If someone is overdosing on drugs, would you recognize what was happening and know what to do?
Free training and access to the lifesaving overdose-reversing medication naloxone is available throughout the D.C. region — anyone might find it useful.
“The youngest patient we’ve encountered with an opioid overdose in the last year was 14, and the oldest was 70. So it does not discriminate,” said Capt. Steve Hartman of the Fairfax County Fire and Rescue Department community risk reduction section.
“With opioid use disorder, it doesn’t know any socioeconomic boundaries. It also doesn’t know any age boundaries,” he said.
REVIVE!, the free Opioid Overdose and Naloxone Education Program training sponsored by the Commonwealth of Virginia, educates people about what opioids and addiction are, what an opioid overdose looks like and how to use and administer naloxone.
“You can learn this information in as little as 10 minutes, or take the full course for an hour, and have this life-saving medication on your person and save somebody’s life. And you can also help to change the stigma in our community,” said Marla Zometsky the Manager of Wellness, Health Promotion & Prevention with the Fairfax-Falls Church Community Services Board.
After the training, participants receive a kit with gloves, a face mask, a face shield, and naloxone with instructions on how to use the antidote.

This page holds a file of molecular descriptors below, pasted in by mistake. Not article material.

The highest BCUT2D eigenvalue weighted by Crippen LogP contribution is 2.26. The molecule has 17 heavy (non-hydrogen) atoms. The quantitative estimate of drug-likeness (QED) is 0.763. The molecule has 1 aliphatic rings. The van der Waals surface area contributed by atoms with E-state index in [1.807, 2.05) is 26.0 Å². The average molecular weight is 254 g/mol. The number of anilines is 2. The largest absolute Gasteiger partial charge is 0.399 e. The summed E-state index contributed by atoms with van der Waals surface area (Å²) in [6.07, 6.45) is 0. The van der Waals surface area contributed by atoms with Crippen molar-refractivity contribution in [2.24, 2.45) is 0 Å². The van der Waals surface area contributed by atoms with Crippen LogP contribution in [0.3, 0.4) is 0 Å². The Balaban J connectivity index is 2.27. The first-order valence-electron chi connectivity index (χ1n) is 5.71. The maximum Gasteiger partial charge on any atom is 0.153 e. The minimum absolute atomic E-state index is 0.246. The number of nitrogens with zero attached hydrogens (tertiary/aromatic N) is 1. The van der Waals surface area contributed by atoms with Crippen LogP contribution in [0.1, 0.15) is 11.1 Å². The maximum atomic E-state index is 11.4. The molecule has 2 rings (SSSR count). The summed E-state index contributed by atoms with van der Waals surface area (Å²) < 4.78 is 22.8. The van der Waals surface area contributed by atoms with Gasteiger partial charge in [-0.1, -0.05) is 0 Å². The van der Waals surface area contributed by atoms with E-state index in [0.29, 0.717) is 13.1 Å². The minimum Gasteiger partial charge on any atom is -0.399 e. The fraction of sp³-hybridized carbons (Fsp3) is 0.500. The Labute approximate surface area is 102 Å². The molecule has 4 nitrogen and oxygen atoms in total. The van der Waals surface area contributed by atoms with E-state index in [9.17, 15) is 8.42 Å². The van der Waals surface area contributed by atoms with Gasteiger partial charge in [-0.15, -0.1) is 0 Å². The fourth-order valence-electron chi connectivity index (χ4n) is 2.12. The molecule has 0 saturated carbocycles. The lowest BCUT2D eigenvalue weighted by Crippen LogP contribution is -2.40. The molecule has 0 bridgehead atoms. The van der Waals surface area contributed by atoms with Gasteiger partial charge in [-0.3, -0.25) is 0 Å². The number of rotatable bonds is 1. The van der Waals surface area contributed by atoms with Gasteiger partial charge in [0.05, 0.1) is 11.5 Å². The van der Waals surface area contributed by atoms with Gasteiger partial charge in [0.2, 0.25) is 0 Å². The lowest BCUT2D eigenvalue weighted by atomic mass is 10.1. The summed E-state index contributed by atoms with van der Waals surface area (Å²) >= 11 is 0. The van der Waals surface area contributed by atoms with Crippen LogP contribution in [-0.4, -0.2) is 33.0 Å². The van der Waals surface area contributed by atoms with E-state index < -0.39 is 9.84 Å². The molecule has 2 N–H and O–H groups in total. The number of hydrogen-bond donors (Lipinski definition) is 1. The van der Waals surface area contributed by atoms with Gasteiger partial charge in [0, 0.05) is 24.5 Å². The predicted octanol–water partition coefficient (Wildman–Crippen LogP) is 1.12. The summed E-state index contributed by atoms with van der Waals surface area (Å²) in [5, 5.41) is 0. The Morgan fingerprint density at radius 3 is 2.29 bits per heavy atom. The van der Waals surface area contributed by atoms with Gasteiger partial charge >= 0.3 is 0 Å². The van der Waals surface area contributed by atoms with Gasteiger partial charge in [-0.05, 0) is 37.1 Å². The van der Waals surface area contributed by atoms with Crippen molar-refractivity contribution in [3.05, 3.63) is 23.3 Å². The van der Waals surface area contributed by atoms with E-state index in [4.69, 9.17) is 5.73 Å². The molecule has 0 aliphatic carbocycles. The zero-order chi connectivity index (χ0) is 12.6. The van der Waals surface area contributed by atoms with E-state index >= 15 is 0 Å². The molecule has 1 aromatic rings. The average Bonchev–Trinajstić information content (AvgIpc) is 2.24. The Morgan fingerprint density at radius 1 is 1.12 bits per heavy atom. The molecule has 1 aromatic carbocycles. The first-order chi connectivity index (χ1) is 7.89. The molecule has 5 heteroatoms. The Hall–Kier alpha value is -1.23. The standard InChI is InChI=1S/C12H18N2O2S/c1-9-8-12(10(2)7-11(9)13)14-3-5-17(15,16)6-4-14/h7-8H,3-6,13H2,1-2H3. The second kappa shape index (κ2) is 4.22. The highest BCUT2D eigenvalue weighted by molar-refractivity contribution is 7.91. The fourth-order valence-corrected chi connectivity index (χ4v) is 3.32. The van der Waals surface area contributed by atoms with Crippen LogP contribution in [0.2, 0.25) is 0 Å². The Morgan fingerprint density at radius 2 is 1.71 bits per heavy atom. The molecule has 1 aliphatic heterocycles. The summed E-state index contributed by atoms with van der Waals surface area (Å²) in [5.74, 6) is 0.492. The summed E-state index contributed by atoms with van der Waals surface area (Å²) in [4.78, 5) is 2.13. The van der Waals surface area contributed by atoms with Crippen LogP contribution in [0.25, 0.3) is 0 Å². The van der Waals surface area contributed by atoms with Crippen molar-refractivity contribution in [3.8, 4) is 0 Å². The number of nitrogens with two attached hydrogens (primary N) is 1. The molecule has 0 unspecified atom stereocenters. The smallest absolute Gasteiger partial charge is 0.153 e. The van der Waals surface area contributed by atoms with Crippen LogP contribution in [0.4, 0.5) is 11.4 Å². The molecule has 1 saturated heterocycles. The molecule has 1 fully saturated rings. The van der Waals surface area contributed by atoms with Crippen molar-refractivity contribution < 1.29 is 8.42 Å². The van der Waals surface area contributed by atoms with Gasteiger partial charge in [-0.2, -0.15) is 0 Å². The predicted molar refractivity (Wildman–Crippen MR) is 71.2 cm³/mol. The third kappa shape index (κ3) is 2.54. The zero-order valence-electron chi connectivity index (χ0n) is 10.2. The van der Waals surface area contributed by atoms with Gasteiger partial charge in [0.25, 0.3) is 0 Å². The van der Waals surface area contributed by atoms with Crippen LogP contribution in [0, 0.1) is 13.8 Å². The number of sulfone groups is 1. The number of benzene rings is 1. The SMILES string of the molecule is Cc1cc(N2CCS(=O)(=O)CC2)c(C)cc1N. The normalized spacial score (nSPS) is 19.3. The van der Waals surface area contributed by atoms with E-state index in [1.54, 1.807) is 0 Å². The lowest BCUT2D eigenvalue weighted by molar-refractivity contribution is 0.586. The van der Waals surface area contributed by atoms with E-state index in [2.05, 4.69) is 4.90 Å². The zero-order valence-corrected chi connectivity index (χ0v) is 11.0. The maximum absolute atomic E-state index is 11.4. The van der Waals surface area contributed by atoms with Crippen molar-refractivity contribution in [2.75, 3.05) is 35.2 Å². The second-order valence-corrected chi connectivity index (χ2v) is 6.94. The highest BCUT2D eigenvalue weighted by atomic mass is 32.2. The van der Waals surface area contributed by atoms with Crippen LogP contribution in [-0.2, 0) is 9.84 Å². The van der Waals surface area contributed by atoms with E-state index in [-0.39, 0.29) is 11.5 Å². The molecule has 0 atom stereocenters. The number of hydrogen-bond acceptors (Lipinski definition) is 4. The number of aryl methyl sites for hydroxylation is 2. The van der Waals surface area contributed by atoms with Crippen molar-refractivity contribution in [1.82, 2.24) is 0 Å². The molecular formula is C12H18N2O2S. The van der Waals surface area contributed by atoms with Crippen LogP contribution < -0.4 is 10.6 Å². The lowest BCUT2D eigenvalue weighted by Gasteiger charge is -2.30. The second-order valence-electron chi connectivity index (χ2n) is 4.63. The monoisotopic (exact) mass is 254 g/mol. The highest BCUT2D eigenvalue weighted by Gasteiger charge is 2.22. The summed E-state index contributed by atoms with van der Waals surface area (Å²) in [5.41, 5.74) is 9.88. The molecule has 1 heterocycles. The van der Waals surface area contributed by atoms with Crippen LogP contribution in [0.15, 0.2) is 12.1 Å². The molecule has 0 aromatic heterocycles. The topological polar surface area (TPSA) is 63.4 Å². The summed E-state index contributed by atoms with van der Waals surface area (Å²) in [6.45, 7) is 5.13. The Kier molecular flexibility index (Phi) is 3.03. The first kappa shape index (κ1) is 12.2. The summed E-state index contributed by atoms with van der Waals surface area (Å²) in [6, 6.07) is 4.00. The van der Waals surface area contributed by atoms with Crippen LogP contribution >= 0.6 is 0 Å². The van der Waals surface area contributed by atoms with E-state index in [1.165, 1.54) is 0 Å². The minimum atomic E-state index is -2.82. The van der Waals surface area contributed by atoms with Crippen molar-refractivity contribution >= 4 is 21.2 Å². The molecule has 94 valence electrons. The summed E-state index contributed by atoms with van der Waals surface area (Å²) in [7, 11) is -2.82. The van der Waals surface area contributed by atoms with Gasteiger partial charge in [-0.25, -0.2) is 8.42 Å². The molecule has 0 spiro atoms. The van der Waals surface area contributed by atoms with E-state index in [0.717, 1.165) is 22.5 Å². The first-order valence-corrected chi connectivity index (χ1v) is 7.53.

“There is a standing order in Virginia that anybody can receive naloxone. We offer it for free,” Zometsky said.
Fairfax County REVIVE! courses happen in English and Spanish virtually; they can occur in person. There’s a condensed version of the 60-minute training called rapid REVIVE you might see out in the community at a tabling event, a house of worship, or at the Rec Center.
People can sign up on the county website or request customized training sessions.
“All you have to do is contact us and we will set up a training for your group, your organization, your business,” Zometsky said.
Police and Fire Department personnel in Fairfax County all carry naloxone, but getting help from them still requires a call to 911 and waiting for them to arrive.
“Lay people and potential bystanders or potential rescuers should not fear assisting somebody who has overdosed on an opioid,” Hartman said, while noting that “two major toxicological associations in the United States have issued a joint statement asserting that the risk of fentanyl overdose via incidental transdermal exposure, which means through touching by skin, is very low and that it would take hours of breathing fentanyl at the highest airborne concentrations to begin to experience symptoms.”
There is very minimal contact with the person needed to administer nasal Narcan. “And then further — the REVIVE! kits also contain personal protective equipment like gloves and barrier masks. So people should not fear or be hesitant to assist somebody who’s experiencing an opioid overdose,” he said.
The opioid crisis and threat from overdoses is a persistent threat.
“Fatal drug overdose is the leading method of unnatural death in Virginia. And we all have a role to play to stop that,” Zometsky said.
In D.C., the Opioid Overdose Prevention & Naloxone Education (Community) Course is available at any time online.
In Maryland, you can get free naloxone in person or by mail through the Overdose Response Program on the Maryland Department of Health website.
On Friday the U.S. Department of Health and Human Services is marking the one-year anniversary of HHS’s Overdose Prevention Strategy and announcing new steps to expand access to naloxone to underserved communities.